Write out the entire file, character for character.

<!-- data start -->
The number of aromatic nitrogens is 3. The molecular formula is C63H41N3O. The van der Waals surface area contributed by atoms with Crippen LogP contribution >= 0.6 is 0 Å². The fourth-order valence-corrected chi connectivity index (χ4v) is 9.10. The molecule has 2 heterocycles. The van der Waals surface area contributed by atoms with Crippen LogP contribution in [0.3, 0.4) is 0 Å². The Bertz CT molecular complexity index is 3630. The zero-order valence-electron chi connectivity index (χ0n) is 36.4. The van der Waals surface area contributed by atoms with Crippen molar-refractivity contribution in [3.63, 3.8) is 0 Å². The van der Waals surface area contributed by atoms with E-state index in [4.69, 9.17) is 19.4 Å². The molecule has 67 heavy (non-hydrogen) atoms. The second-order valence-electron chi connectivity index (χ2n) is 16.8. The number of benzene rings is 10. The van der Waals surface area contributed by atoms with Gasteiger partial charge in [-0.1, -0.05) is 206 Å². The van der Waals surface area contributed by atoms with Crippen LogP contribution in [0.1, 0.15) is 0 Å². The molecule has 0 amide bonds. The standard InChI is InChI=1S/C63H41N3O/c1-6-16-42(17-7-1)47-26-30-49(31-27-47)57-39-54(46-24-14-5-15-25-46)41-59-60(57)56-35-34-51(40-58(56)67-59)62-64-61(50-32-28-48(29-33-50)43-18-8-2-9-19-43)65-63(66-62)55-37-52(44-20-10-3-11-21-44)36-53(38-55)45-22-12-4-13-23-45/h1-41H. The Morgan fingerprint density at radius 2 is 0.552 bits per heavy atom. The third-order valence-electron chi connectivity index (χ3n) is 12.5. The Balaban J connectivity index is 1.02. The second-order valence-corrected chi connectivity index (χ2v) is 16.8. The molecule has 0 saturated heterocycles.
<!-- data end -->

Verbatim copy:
The number of aromatic nitrogens is 3. The molecular formula is C63H41N3O. The van der Waals surface area contributed by atoms with Crippen LogP contribution >= 0.6 is 0 Å². The fourth-order valence-corrected chi connectivity index (χ4v) is 9.10. The molecule has 2 heterocycles. The van der Waals surface area contributed by atoms with Crippen LogP contribution in [0.3, 0.4) is 0 Å². The Bertz CT molecular complexity index is 3630. The zero-order valence-electron chi connectivity index (χ0n) is 36.4. The van der Waals surface area contributed by atoms with Crippen molar-refractivity contribution in [3.63, 3.8) is 0 Å². The van der Waals surface area contributed by atoms with E-state index in [4.69, 9.17) is 19.4 Å². The molecule has 67 heavy (non-hydrogen) atoms. The second-order valence-electron chi connectivity index (χ2n) is 16.8. The number of benzene rings is 10. The van der Waals surface area contributed by atoms with Gasteiger partial charge in [-0.1, -0.05) is 206 Å². The van der Waals surface area contributed by atoms with Crippen LogP contribution in [0.1, 0.15) is 0 Å². The molecule has 0 amide bonds. The standard InChI is InChI=1S/C63H41N3O/c1-6-16-42(17-7-1)47-26-30-49(31-27-47)57-39-54(46-24-14-5-15-25-46)41-59-60(57)56-35-34-51(40-58(56)67-59)62-64-61(50-32-28-48(29-33-50)43-18-8-2-9-19-43)65-63(66-62)55-37-52(44-20-10-3-11-21-44)36-53(38-55)45-22-12-4-13-23-45/h1-41H. The Morgan fingerprint density at radius 2 is 0.552 bits per heavy atom. The third-order valence-electron chi connectivity index (χ3n) is 12.5. The Balaban J connectivity index is 1.02. The second-order valence-corrected chi connectivity index (χ2v) is 16.8. The molecule has 0 saturated heterocycles.